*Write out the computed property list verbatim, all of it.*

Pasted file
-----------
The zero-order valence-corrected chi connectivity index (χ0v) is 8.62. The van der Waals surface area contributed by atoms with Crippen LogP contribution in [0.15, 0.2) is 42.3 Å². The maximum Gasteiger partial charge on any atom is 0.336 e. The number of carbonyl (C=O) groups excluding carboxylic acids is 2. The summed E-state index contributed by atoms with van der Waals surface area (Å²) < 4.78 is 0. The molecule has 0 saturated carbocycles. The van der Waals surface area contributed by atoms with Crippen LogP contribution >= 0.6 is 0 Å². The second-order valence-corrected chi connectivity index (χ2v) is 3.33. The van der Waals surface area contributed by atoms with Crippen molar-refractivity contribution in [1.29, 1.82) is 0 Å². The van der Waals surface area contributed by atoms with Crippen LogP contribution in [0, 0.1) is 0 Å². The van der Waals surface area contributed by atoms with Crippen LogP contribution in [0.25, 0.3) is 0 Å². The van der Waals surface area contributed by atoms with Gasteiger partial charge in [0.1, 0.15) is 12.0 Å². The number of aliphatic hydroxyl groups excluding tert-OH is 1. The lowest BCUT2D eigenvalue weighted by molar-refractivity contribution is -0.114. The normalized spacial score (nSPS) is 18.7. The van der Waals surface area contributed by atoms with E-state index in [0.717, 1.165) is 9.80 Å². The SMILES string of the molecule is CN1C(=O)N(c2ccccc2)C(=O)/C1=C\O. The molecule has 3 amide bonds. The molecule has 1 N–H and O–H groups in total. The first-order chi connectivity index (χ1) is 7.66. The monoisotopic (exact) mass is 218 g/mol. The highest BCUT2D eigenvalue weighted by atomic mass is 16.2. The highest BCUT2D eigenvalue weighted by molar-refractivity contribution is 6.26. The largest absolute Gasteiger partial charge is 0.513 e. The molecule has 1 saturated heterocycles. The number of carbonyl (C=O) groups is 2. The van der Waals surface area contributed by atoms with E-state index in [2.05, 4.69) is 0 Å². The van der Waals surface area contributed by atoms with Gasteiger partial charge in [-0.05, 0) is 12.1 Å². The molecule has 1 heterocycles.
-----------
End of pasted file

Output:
The zero-order valence-corrected chi connectivity index (χ0v) is 8.62. The van der Waals surface area contributed by atoms with Crippen LogP contribution in [0.15, 0.2) is 42.3 Å². The maximum Gasteiger partial charge on any atom is 0.336 e. The number of carbonyl (C=O) groups excluding carboxylic acids is 2. The summed E-state index contributed by atoms with van der Waals surface area (Å²) < 4.78 is 0. The molecule has 0 saturated carbocycles. The van der Waals surface area contributed by atoms with Crippen LogP contribution >= 0.6 is 0 Å². The second-order valence-corrected chi connectivity index (χ2v) is 3.33. The van der Waals surface area contributed by atoms with Crippen molar-refractivity contribution in [1.29, 1.82) is 0 Å². The van der Waals surface area contributed by atoms with Crippen LogP contribution in [0, 0.1) is 0 Å². The van der Waals surface area contributed by atoms with Crippen LogP contribution in [0.25, 0.3) is 0 Å². The van der Waals surface area contributed by atoms with Gasteiger partial charge in [0.1, 0.15) is 12.0 Å². The number of aliphatic hydroxyl groups excluding tert-OH is 1. The lowest BCUT2D eigenvalue weighted by molar-refractivity contribution is -0.114. The normalized spacial score (nSPS) is 18.7. The van der Waals surface area contributed by atoms with E-state index in [0.717, 1.165) is 9.80 Å². The SMILES string of the molecule is CN1C(=O)N(c2ccccc2)C(=O)/C1=C\O. The molecule has 3 amide bonds. The molecule has 1 N–H and O–H groups in total. The first-order chi connectivity index (χ1) is 7.66. The monoisotopic (exact) mass is 218 g/mol. The highest BCUT2D eigenvalue weighted by atomic mass is 16.2. The highest BCUT2D eigenvalue weighted by molar-refractivity contribution is 6.26. The largest absolute Gasteiger partial charge is 0.513 e. The molecule has 1 saturated heterocycles. The number of carbonyl (C=O) groups is 2. The van der Waals surface area contributed by atoms with E-state index in [2.05, 4.69) is 0 Å². The van der Waals surface area contributed by atoms with Gasteiger partial charge in [-0.05, 0) is 12.1 Å². The molecule has 1 heterocycles.